With the Paris Climate Agreement now in force, international momentum to make the climate commitments it contains a reality must now be channelled into action – and the EU intends to spearhead progress.
Speaking at the COP22 climate summit in Marrakesh, EU Commissioner for Climate Action and Energy, Miguel Arias Cañete, said that it is now clear that the global transition towards a low-carbon and sustainable world is here to stay. But he warned that the achievements of the last year cannot be a short-lived success.
“We need to do more and go much further if we want to keep global warming well below 2°C and avoid the most dangerous effects of climate change. The EU’s ambition is to be in the driving seat of the clean energy transition, but we know that leadership must be followed by concrete actions. Later this month we will be launching our Smart and Clean Energy Package to put energy efficiency first, make the EU number one in renewables and to do so in a cost-effective way that delivers a fair deal to consumers,” Arias Cañete said.
The package of measures expected late November will cover energy efficiency, renewables, a new electricity market design, and ways to boost consumer involvement in the energy transition.
Energy efficiency measures have proven to be highly successful: for every 1% improvement in energy efficiency EU gas imports fall by 2.6%. Moreover, in 2015, the EU saved $27 billion in energy imports thanks to energy efficiency.
Measures will focus on the sectors with the biggest potential – including the building sector which accounts for some 40% of the EU’s energy consumption. For example, the EU will aim to boost energy efficient building renovation rates and launch financing instruments like Smart Financing for Buildings.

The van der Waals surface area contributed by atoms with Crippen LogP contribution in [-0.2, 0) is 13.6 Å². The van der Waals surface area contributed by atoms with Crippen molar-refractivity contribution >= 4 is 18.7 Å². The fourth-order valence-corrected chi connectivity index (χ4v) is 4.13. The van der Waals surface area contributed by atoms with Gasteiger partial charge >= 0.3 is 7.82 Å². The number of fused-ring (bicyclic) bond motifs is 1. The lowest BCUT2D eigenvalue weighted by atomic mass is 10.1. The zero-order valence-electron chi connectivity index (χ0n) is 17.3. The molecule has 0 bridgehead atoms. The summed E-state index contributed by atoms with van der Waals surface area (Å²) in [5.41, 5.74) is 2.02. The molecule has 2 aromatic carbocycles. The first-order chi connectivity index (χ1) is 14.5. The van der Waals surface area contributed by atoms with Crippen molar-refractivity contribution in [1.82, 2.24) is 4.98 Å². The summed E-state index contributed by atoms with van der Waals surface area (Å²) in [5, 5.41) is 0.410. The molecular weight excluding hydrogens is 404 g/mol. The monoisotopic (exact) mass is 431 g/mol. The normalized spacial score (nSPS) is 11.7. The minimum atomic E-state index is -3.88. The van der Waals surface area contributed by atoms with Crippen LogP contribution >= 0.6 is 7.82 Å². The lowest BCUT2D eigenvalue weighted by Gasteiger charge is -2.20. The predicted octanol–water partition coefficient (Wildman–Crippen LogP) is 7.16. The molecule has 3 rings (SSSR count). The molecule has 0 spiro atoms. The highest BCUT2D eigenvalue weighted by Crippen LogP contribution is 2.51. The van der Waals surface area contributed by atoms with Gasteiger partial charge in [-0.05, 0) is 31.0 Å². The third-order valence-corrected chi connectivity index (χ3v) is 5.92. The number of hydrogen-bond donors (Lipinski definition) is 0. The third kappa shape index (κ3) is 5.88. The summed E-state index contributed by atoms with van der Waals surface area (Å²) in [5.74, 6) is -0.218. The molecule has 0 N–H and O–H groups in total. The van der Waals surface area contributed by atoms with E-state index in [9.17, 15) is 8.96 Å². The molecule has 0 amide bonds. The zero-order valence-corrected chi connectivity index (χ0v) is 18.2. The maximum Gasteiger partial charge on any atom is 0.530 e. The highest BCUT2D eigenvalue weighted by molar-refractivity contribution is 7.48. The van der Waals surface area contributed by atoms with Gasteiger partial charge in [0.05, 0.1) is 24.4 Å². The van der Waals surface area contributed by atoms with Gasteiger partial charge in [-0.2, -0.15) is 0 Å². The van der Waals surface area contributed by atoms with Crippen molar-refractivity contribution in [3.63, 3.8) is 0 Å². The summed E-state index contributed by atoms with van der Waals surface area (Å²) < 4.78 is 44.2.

The Smart and Clean Energy Package will also seek to further entrench the power of renewables in the energy system. The EU is already the world’s number one in renewable energy capacity per capita with 0.79 GW of renewables for every 1 million citizens in the EU.
It will include initiatives on how to make it easier for consumers to produce their own renewable energy and use it themselves, store it or sell it back to the grid. And, it will focus on fostering more competition in the retail market and promoting a flexible and well connected electricity market.
“It is now important that we move ahead with resolution and in a constructive spirit to develop the detailed rulebook of Paris and make good on our promises,” Arias Cañete said.
Source: Euroheat & Power / the European Commission